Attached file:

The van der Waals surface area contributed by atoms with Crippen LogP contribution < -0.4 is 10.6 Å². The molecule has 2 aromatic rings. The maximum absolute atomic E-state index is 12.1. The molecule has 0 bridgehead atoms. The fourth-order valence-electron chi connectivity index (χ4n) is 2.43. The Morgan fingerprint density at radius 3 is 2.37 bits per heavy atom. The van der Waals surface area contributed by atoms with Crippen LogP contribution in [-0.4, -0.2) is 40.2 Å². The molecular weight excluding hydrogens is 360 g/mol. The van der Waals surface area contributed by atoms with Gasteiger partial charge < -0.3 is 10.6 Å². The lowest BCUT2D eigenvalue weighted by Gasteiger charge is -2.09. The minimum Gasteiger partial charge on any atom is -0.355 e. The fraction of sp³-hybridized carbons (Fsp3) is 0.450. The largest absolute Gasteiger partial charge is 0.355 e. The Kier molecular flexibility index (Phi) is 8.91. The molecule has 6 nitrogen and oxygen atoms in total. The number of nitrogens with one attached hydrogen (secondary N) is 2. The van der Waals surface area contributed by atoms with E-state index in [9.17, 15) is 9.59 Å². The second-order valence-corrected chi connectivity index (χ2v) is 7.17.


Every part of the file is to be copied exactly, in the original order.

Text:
The van der Waals surface area contributed by atoms with Crippen LogP contribution < -0.4 is 10.6 Å². The molecule has 2 aromatic rings. The maximum absolute atomic E-state index is 12.1. The molecule has 0 bridgehead atoms. The fourth-order valence-electron chi connectivity index (χ4n) is 2.43. The Morgan fingerprint density at radius 3 is 2.37 bits per heavy atom. The van der Waals surface area contributed by atoms with Crippen LogP contribution in [-0.4, -0.2) is 40.2 Å². The molecular weight excluding hydrogens is 360 g/mol. The van der Waals surface area contributed by atoms with Gasteiger partial charge < -0.3 is 10.6 Å². The lowest BCUT2D eigenvalue weighted by Gasteiger charge is -2.09. The minimum Gasteiger partial charge on any atom is -0.355 e. The fraction of sp³-hybridized carbons (Fsp3) is 0.450. The largest absolute Gasteiger partial charge is 0.355 e. The Kier molecular flexibility index (Phi) is 8.91. The molecule has 6 nitrogen and oxygen atoms in total. The number of nitrogens with one attached hydrogen (secondary N) is 2. The van der Waals surface area contributed by atoms with E-state index in [9.17, 15) is 9.59 Å². The second-order valence-corrected chi connectivity index (χ2v) is 7.17.